And he's not going to take it
Announcer: Are you mad today, Eddie Chiles?
Eddie Chiles: Yes I'm mad. I'm sad for the Americans who are trying to raise a family and trying to buy a home when the liberals in Washington are spending more and more to destroy the American dream. You get mad, too.
Such anti-Big Government commercials are now playing twice daily on 465 radio stations in 14 Western and Midwestern states. In addition, 210,000 I'M MAD TOO, EDDIE stickers have been put on hard hats and bumpers from Denver to Houston. Texas oil company executives even wear pins carrying the slogan on their lapels. Just about everywhere he goes these days, people ask Fort Worth Oil Millionaire Harrell Edmund (Eddie) Chiles, 70: "Are you mad today, Eddie?"
The answer is invariably yes. After three years of inundating radio air waves with his "What's Wrong with America" sermons, Eddie Chiles is now leading a drive to unseat Fort Worth Congressman and House Majority Leader Jim Wright. "Jim Wright is a socialist," he charges. Replies Wright condescendingly: "I just have to feel sorry for anyone who is always looking for things to be mad about." Chiles accuses Wright and other Washington officials of wild Government spending, runaway regulation and tyrannical bureaucracy.
Chiles is also angry about baseball's high-spending battle to sign free agents. Signing stars like Outfielder Richie Zisk to a ten-year, $2.9 million contract made a perennial money loser of the Texas Rangers, a team that Chiles took over as principal owner last week. To Chiles, his $4 million investment in the team is another example of what he will do to cure the country's ills. Says he: "I bought the club as a general civic duty. We have to improve the quality of life here."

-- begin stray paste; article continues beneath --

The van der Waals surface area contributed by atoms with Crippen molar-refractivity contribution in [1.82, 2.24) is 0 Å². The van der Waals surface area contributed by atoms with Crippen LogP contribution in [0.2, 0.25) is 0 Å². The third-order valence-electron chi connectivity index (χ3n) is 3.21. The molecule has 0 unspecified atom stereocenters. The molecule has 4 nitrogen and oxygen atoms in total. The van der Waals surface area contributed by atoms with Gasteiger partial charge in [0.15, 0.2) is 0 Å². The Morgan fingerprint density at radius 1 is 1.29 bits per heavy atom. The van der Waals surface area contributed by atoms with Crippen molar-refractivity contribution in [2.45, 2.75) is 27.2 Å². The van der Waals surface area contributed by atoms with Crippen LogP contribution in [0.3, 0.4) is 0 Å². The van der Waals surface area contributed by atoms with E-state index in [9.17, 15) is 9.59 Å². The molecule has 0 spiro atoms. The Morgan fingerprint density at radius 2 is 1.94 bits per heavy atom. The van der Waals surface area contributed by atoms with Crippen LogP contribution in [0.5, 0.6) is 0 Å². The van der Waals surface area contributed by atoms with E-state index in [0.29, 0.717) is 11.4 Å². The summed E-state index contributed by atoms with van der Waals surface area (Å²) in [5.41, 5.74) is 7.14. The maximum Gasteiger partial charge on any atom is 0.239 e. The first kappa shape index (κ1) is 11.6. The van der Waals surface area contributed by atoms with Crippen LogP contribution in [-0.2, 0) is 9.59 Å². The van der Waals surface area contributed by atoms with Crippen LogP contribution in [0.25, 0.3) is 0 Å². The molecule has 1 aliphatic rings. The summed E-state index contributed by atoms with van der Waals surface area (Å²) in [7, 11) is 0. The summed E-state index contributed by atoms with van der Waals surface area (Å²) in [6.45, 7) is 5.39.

Chiles is a quintessential case of Texas Gothic. He began his broadcast free-enterprise crusade after hearing about Network. Though he never saw the movie, he recognized a kindred spirit in Newscaster Howard Beale and adapted his crazed cry of "I'm mad as hell, and I'm not going to take it any more!" The money behind Chiles' mouth ($1 million annually) comes from the Western Co. of North America, an oil well service and offshore drilling firm that he helped found in 1939 and still runs. Chiles, who worked as an oilfield roustabout before earning a degree from the University of Oklahoma in petroleum engineering, pioneered the method of acidizing wells to increase production. In the past five years Western's revenues have nearly tripled, to $275 million. Chiles, whose company holdings are worth $31 million, claims that the anti-Government commercials, which carry a plug for the Western Co. and are tax deductible as a business expense, are great for the firm.
Chiles' critics have recently begun to get mad too. Texas stations carrying Chiles' messages have been accused of violating the Federal Communications Commission's "fairness doctrine," which requires the airing of opposing views. Chiles is also under fire for using the Government when it suits his purpose. For example, he has accepted almost $108 million in federal loan guarantees to build offshore drilling rigs.